If you're looking to run a successful business, keeping track of shrinkage is crucial. Even if you're not in an industry with a relatively low profit margin, like grocery stores, it doesn't take much shrinkage to significantly cut into your profitability and potentially threaten the health of your business. When it comes to industry standards, there is so single "standard" amount of annual shrinkage that will apply to every business. However, there are a few averages recorded by industry researchers – so learn how you stack up.
Research from the National Retail Federation tracks shrinkage in retail and also tracks statistics related to loss prevention. Its 2017 National Retail Security Survey reports that retailers experienced an average of 1.44 percent inventory shrinking in 2017, up slightly from 1.38 percent in both 2016 and 2015.
However, that overall average doesn't tell the whole story. Only 9 percent of the businesses surveyed actually had a shrinkage rate close to the overall average (between 1.25 and 1.49 percent), with most businesses significantly higher or lower. Almost half of the businesses surveyed – 42.3 percent – had an inventory shrinkage of 0.99 percent or lower, while 23.1 percent of businesses had an inventory shrinkage of 2 percent or more.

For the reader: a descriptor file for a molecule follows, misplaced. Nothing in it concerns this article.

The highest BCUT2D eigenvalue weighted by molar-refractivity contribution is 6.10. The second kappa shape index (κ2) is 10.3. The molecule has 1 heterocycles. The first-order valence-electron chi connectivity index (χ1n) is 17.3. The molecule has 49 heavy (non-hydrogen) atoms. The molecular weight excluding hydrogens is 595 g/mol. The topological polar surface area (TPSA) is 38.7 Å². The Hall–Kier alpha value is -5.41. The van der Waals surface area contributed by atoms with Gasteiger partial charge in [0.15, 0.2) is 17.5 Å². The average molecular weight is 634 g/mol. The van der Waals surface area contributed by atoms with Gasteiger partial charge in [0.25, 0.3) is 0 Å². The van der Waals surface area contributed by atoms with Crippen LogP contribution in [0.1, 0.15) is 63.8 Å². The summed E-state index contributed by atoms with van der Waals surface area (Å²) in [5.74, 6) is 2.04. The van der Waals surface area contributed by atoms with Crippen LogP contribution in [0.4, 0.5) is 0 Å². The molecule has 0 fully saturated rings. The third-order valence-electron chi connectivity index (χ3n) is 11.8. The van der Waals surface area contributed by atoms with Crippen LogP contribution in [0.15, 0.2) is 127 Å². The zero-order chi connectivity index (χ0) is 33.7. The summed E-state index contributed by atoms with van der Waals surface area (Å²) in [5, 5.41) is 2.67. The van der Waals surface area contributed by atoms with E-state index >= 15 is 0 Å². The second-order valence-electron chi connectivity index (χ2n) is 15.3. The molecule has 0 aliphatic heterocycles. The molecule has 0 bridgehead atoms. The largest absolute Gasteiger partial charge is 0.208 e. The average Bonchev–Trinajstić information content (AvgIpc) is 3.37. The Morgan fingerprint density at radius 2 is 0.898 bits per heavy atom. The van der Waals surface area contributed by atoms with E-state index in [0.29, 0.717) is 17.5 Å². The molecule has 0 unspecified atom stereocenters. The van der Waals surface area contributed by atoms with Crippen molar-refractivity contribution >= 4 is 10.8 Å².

This indicates that, while the overall average is somewhere in the middle, most businesses actually do significantly worse (or significantly better) than average. If you're doing loss prevention well, your business should be significantly below the overall average.
Not surprisingly, shoplifting and external loss are key factors in inventory shrinkage. While external loss was down in 2017 – accounting for 36.5 percent of overall shrinkage, compared to 39.3 percent in 2016 – it's still the biggest reason for shrinkage.
Coming in second is employee theft. It accounted for 30 percent of overall shrinkage in 2017 – a big drop from 35.8 percent in 2016, but still significant. Other factors affect shrinkage as well. Administrator or paperwork error accounted for 21.3 percent of inventory shrink, while vendor fraud or error explains 5.4 percent. The remaining 6.8 percent of inventory shrinkage was from unknown losses, the NRSS reports.
If the shrinkage in your business's inventory is significantly higher than the industry average, consider allocating more of your budget to loss prevention. Retailers spent an average of 0.40 percent of sales on security and loss prevention, reports the NRSS, so the investment to reduce shrinkage shouldn't take much out of your bottom line – not to mention, it should pay for itself.
Employee training is crucial for preventing shoplifting, explains RGIS Security, a firm that provides security services to retailers. Training your employees to recognize signs of likely shoplifters and requiring employees to greet customers in the store can help cut down on shoplifting. Employee screening can help you reduce employee theft, and auditing can identify pricing errors that would otherwise contribute to shrinkage from paperwork errors.
Ultimately, though, the best solution is the one that's tailored to your business – so consulting a security firm should net you the best customized solution.